When is reading a mammogram like looking for a polar bear in a snowstorm?

August 9, 2012

When you have dense breast tissue… at least, that is what some physicians say [go here, for more:  http://www.womentowomen.com/breasthealth/densebreasttissue-mammograms.aspx ].

It has been 15 years since my annual mammogram led to a callback from the doctor for more x-rays and then a needle biopsy and finally ‘the all clear’ — no sign of cancer pronouncement. But it happened again last week. I got my annual mammogram on my way out of town to go to Atlanta for a visit with my daughter and granddaughter and son-in-law. And the day after I had the screening, I got a message on my home machine to call for a return visit…

Things have changed in the last 15 years, of course. Now, digital mammography makes some things more likely to be seen on the x-ray compared to film. Go here for a comparison: http://www.umm.edu/breastcenter/digital_mammography.htm?gclid=CNbCiKu_27ECFUlnOgodsH4A_A  

At any rate, I returned to the imagery center for more x-rays. Here is how the communication went. First, it was nearly impossible to understand the message on my answering machine. My husband and I listened to it a half dozen times. We looked up the phone numbers of the imagery center, and none of them matched what we thought we were hearing. Nonetheless, I wrote what we thought they were saying and tried the number. It rang out to a message saying that it was long distance. Not likely then to be what I needed to call. Next, I tried calling the number using the first 3 numbers that all the numbers online for the imagery center used. And the last 4 numbers we thought the caller was saying that appeared nowhere in the online listing. Success. I got a nurse who checked and said, “When can you come in?” And I made an appointment for the day after I would return from my visit, which was a week after the first mammogram.

I went to the imagery center, this time with my husband coming in. The volunteer greeted me with, “Oh. I am so sorry.” Yikes. Not what you want to hear. She remembered me from the week before because we had a long chat about my height. At any rate, I would venture to say–“so sorry” is not quite the right expression in this situation. Perhaps “sorry you have to come in for more tests” if ‘sorry’ is to be used at all. The expression and her empathy were, however, unsettling.

Once I was in the room with the x-ray technician, I encountered the other end of the spectrum. The communication was reactive rather than proactive regarding what she wanted me to do. “Put your arm up and grab the handle? I did. “No. Turn this way. Face the machine.” Her tone was irritated. Wow. It is 9:30 in the morning. Why is she so grumpy? I am the one getting my boob smashed again.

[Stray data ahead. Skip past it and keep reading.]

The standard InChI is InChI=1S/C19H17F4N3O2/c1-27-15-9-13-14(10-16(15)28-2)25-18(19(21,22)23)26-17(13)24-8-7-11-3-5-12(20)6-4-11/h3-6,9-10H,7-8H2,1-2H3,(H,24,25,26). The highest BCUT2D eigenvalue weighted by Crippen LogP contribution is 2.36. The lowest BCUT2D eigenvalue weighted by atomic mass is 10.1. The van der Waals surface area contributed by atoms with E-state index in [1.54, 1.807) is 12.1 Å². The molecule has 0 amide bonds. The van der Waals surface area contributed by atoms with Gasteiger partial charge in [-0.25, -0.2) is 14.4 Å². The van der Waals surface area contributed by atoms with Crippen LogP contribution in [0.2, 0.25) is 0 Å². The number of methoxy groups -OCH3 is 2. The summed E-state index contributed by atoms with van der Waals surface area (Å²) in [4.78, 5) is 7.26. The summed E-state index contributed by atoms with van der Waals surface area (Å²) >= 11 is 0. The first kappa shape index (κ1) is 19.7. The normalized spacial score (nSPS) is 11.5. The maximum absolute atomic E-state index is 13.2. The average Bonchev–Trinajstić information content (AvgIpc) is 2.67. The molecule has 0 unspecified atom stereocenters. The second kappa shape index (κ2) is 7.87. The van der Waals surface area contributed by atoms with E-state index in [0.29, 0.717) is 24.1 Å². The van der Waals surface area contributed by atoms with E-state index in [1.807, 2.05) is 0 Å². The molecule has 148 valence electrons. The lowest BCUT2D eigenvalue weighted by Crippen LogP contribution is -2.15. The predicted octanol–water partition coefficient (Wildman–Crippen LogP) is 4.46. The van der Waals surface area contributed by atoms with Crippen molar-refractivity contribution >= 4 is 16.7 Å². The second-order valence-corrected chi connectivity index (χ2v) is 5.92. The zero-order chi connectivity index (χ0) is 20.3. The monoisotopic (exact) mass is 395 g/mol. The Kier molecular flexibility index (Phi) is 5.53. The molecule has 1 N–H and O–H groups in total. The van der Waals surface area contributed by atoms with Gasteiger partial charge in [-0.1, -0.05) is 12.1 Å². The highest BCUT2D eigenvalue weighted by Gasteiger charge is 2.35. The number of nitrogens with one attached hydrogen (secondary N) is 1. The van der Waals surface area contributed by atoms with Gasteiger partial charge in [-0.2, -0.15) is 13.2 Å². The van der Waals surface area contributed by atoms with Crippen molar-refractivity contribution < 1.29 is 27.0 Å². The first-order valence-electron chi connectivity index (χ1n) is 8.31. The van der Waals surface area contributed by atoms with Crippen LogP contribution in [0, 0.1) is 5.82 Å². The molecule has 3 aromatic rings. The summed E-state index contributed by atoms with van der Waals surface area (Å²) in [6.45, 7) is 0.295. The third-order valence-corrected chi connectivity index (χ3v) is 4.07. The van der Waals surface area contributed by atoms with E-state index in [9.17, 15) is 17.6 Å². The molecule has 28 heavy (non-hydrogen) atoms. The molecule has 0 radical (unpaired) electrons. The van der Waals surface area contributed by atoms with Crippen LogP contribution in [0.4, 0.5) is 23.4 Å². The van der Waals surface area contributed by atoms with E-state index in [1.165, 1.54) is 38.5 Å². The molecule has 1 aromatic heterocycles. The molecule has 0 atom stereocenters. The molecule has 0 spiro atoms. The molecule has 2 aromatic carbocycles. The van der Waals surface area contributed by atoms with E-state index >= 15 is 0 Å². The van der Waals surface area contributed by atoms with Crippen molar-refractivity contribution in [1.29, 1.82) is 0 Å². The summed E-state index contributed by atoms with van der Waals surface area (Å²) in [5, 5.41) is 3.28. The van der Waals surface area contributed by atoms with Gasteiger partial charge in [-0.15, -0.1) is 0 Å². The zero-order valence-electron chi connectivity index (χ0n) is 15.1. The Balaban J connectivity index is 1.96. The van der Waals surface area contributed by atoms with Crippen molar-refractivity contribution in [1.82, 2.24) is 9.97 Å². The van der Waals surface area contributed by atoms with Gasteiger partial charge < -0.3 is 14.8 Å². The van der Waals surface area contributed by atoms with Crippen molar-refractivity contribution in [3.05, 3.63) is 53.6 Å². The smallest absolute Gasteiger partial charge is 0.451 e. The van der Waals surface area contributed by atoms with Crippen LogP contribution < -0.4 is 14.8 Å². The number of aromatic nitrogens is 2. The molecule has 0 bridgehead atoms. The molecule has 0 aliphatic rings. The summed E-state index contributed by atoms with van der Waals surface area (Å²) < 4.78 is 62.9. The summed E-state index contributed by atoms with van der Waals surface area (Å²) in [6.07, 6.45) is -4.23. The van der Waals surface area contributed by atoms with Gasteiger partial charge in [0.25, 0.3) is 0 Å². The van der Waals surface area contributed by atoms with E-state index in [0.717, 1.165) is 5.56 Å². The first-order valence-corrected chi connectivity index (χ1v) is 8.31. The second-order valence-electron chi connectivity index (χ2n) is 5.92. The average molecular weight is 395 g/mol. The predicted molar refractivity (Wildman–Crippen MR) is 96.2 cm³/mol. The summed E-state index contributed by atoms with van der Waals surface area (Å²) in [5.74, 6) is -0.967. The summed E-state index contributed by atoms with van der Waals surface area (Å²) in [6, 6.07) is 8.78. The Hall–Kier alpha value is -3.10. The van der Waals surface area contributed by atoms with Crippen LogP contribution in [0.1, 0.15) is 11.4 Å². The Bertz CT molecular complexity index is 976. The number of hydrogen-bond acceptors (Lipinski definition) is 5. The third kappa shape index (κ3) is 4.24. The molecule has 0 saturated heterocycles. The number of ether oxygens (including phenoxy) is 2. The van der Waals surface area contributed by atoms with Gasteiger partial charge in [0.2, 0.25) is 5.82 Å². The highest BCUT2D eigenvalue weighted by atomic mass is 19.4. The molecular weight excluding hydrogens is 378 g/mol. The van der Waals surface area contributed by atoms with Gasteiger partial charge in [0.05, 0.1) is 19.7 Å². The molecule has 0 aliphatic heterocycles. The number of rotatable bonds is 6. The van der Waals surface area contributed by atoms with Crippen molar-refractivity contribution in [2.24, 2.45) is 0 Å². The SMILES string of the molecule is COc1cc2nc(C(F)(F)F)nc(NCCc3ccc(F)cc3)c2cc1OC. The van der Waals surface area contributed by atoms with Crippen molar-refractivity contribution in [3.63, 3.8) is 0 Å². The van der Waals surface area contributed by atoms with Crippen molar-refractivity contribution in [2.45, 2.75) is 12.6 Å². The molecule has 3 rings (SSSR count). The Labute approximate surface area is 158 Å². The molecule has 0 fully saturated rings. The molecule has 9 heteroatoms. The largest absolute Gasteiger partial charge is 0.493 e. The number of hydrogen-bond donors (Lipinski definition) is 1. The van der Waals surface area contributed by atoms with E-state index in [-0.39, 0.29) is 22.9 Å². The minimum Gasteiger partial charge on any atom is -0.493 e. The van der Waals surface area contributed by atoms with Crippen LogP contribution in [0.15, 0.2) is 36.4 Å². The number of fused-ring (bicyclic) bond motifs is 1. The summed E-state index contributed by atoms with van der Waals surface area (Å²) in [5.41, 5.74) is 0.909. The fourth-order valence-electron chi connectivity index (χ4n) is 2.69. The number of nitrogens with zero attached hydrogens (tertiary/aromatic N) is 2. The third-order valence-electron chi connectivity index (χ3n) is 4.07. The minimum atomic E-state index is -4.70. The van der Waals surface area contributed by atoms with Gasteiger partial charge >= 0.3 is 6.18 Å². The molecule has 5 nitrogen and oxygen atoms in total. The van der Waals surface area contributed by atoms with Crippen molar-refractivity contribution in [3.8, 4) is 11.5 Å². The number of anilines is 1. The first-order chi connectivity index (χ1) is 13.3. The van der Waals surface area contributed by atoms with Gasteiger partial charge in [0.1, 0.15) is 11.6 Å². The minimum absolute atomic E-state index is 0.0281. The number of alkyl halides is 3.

She sighed. Letting out a clear expression of annoyance, she said. “Stick your bum out.” Who talks like that? “No. Look at me– Like this–” she said as though talking to someone she regarded to be extremely stupid. Finally, she was satisfied.

Time for another image. She turns me a bit and I try to enact what I have learned. I stick my bum out. “No.” she says harshly. “Stand up straight.” My arm began to quiver. Unavoidably uncertain about what I was doing wrong. Several more images and abrupt commands later, we were done.

“Will the radiologist come in here to discuss these with me?” 

“No. Wait in the waiting room. I will get you when he is ready for you.”

I asked the volunteer if she would get my husband when I got called to the radiologist meeting. She told me to ask the technician to do it. So, when the technician came to get me, I asked her. And she did. No attitude. Wow!

And then there was the radiologist. I don’t think he could have been nicer or clearer. He put two pictures up on a screen and pointed to a small round dark spot about the size of a pellet for a BB gun. “This is what we’re looking at that’s different,” he said. “All this is your muscle and dense breast tissue.” It all looked like a lot of snow to me but I could see the BB…

“We’re going to do an ultrasound to see what we can learn about that spot.”

“What will the ultrasound tell you?”

He launched into a helpful answer that I will summarize as, ‘if the sound waves go through the mass, it’s a cyst. If they don’t it may be something we need to take a look at.’

The sound waves showed no mass. He spent plenty of time making sure that it did not appear in any direction. And then he announced, “I believe it’s a cyst. I will call this ‘normal’ and you won’t need to return for a year. Unless, of course, you see or notice changes that should be checked. Any questions.”

Hip Hip Hooray…. But I wish someone  would give me a satisfaction survey to fill out about the volunteer and x-ray technician. I have a few thoughts about how their communication could be improved.

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